UK: Tenant Farmers’ Association slam the Crown Estate for ‘hardline’ approach to farm rent review this year

Farmers’ leaders have accused the Crown Estate of taking a “hard-line” approach farm rent reviews this year.

Tenant Farmers’ Association (TFA)chief executive George Dunn said in the past the Crown Estate had taken a commercial approach tempered with “a willingness to engage positively with its farm tenants”, but now appeared interested “only in exacting the highest rent possible whatever the consequences”.

“I fear that its attitude will push many tenant farmers into unsustainable positions,” he said.

The Crown Estate, which manages about �8billion worth of property on behalf of the nation, said it operated its portfolio in “a commercial manner” in line with its statutory duties.

Last year, the TFA praised the Crown Estate, which has farms and other properties across the UK including East Anglia, for developing a variable Farm Business Tenancy in an attempt to deal with the increasing volatility in commodity markets. It points out that its endorsement of this approach was highlighted in this year’s Crown Estate Report.

“The variable FBT was indeed a good idea as its intention was to base the level of rent, to some extent, on the price received by the tenant farmer for commodities he sold, principally grain,” said Mr Dunn.

But now it says The Crown Estate is demanding a “very high” fixed element and an unsustainable proportion of the resultant sale price as the variable element.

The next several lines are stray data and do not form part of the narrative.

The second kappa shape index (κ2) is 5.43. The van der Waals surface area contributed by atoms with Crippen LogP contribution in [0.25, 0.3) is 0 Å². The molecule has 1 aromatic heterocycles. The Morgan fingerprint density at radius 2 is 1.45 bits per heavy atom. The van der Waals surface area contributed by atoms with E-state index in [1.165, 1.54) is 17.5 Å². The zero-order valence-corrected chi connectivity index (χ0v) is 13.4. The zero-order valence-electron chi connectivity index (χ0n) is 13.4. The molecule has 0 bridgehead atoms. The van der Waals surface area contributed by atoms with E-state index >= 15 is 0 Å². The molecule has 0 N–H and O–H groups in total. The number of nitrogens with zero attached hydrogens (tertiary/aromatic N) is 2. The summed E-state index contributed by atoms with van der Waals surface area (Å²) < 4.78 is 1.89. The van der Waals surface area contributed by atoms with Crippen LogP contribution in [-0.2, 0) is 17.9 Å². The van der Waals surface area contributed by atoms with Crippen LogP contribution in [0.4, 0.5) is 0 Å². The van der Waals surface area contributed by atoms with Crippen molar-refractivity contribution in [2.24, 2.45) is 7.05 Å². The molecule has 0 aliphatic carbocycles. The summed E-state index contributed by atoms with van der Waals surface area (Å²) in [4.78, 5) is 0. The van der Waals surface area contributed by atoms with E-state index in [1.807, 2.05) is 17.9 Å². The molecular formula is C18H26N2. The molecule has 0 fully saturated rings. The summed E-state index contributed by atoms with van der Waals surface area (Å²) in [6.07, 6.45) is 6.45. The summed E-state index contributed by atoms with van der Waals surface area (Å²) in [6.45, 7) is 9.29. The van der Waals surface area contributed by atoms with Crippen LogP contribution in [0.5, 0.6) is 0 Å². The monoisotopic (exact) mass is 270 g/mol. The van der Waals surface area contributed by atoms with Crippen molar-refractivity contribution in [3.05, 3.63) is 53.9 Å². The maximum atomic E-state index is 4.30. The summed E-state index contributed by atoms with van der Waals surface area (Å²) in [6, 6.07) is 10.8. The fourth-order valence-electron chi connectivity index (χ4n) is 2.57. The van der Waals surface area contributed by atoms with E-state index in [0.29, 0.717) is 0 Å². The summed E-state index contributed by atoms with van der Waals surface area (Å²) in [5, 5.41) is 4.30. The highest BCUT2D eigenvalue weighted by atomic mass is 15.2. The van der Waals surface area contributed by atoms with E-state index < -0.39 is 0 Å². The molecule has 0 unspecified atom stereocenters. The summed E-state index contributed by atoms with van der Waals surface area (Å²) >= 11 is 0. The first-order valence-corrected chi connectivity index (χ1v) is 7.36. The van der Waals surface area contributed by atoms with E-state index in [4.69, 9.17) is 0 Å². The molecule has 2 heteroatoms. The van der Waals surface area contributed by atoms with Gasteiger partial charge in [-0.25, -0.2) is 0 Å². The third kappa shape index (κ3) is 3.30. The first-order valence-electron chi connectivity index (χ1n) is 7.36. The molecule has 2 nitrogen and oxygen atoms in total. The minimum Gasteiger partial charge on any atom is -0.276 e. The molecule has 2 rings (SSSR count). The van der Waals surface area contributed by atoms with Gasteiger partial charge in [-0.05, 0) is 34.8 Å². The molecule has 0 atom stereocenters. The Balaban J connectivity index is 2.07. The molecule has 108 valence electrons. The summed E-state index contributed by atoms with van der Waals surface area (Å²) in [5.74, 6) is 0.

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“This is not what the TFA signed up to,” said Mr Dunn.

“Clearly the Crown Estate has whetted its appetite on the eye watering rents that have been tendered for land which it has offered recently on the open market. Much of this has been driven by large owner occupiers with an overarching desire to expand their farming operations on the premise of spreading fixed costs. This ethos may be applicable in situations where the additional acres are truly marginal to the core farming operation but it clearly makes no sense when the additional acres run into the hundreds. These tenders take no account of risk and are accepted by agents with no regard to the sustainability of the arrangement.

“The Crown Estate used to pride itself on its long-term relationships with its tenants and had developed a number of protocols for promoting good landlord tenant relationships. These protocols now appear to be just words and there is a suggestion that the current hard line is being driven behind the scenes by the Treasury which takes in full the profit made by the Crown Estate each year. The Treasury needs to understand that supporting sustainable business that creates jobs and profitability in rural areas is the way to see growth and a path out of recession. Consigning businesses to bankruptcy for the sake of the short-term gain is not in anyone’s interests.”

A Crown Estates spokesperson said: “The Crown Estate manages its portfolio independently from the Treasury and in a commercial manner, in line with its statutory duty. We have regard to but do not dictate market rents and have a strong track record of working in partnership with our tenants, co-investing and introducing flexibility into the leasing process.”